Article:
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Movie Sadism

A sure-fire way to get things into perspective when depressed is to hang out with a friend whose life is much worse than yours. I did that tonight, and was not disappointed. It helps if the friend also has a sense of humor, so that you both are brought nearly to tears with laughter at the so-horrible-and-unbelievable-it’s-like-a-movie things that happen to her.

Watching depressing movies often helps in the same way. I for one am addicted to Law & Order SVU–only SVU, because it’s the sickest and most depraved crimes–for this reason. There’s always a soothing undercurrent of “at least my life’s not that bad.” So with this in mind her movie choice for the evening was Born Into Brothels. How can you go wrong with a movie about depravity and despair of children living in Calcutta’s red light district? But when we walked out of the theater my friend was very disappointed. “Pfft, my childhood was worse than that!” she said. (And the scary thing is that she’s not kidding.) We become movie sadists, wanting to see pain inflicted so that we can at least commiserate, if not be moved to feel better about our own lives. Shame on us. But it’s more than just that–the film was truly not as upsetting as we assumed it would be, and I think it may be because the filmmaker held back out of some unconscious protective urge. Or it may be because she was there actively helping the children, which is not a luxury most of them are afforded, so they aren’t the worst, or even typical, cases. I’m no expert on Calcutta’s red light district, but having read the Tulasa Letters in an Indian Film class I T/A’d this semester, I went into this movie expecting the worst. But I suppose the film had different aims.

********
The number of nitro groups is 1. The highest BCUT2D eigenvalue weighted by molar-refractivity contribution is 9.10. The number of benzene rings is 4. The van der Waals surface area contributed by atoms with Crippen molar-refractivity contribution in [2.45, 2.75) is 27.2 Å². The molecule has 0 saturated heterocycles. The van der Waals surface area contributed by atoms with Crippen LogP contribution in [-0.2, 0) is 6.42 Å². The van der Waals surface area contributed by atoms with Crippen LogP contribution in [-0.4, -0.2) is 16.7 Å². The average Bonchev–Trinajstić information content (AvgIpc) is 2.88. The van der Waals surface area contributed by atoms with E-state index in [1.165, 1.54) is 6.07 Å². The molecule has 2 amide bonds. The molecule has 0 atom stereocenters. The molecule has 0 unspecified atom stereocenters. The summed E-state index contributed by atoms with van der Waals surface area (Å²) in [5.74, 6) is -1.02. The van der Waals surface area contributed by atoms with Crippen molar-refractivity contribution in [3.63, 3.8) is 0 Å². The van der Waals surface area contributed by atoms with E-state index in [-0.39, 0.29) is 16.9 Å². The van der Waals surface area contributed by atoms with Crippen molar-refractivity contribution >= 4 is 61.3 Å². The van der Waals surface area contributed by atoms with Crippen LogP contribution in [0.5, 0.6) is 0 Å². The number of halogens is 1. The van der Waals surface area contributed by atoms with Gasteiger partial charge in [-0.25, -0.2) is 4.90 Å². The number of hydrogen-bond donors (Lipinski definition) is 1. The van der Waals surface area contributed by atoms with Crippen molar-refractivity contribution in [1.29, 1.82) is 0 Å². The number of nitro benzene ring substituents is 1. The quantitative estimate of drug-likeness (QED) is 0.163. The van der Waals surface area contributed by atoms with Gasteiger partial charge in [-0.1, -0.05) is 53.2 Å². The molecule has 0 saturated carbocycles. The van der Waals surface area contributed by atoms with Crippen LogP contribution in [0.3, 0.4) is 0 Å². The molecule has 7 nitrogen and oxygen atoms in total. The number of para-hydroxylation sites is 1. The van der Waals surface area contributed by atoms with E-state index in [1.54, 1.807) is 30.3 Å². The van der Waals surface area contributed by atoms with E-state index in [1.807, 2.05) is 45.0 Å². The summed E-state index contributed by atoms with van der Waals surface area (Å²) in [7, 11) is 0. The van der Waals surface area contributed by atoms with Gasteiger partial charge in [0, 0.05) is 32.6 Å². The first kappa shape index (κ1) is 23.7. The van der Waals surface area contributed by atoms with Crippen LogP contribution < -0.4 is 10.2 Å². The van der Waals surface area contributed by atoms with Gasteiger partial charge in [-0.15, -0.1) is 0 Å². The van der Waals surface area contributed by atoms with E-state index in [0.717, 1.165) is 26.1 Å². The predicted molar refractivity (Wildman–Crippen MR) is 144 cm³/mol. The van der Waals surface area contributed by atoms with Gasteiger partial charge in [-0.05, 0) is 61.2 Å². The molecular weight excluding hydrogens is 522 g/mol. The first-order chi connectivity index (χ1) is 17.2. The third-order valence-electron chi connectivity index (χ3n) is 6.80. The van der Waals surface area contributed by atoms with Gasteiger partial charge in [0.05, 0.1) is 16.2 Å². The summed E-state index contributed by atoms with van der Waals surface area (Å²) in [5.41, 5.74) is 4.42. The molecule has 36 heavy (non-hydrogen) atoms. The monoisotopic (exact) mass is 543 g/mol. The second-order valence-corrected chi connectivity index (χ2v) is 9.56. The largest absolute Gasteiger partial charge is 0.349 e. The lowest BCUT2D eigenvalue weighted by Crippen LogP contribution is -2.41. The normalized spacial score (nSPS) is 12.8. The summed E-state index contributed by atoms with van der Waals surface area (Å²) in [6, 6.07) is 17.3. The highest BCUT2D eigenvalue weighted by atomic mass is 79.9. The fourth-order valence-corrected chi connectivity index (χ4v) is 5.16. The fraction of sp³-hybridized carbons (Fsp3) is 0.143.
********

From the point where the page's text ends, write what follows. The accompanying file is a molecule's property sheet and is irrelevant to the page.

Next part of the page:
I personally had to cover my eyes while watching, but not because of anything disturbing onscreen. It was the shaky hand-held camera was making me nauseous. Not so good for a film with subtitles, because you have to see the screen to read subtitles, so I missed a good chunk of the last half quarter of the film. I’m really getting tired of seeing films with this kind of camerawork. I think this is a downside of the development of cheap and easy DV equipment–it’s so light and easy to use that filmmakers get careless, or novices brought in by the relatively low barrier to entry aren’t yet well-trained enough to know how to capture images on the fly without causing the audience to lose their lunch. There was plenty of hand-held cinema verite in the 60s and 70s and I never got nauseous watching any of those films. I think it’s because the cameras were heavier and much more expensive so the filmmakers took more care. And in so doing, their films are more artful. I just hope that DV camera operators eventually learn to get a steadier grip on their cameras, otherwise I’ll be skipping a lot of those films.

Also tonight I got a marriage proposal. From a homeless man. Yep, I’m popular with the homeless men.

Local Celebrity

One of my blog posts was cited in the Globe’s Blog Log today. Why don’t they include links to the mentioned blogs? Do they know what the internet is?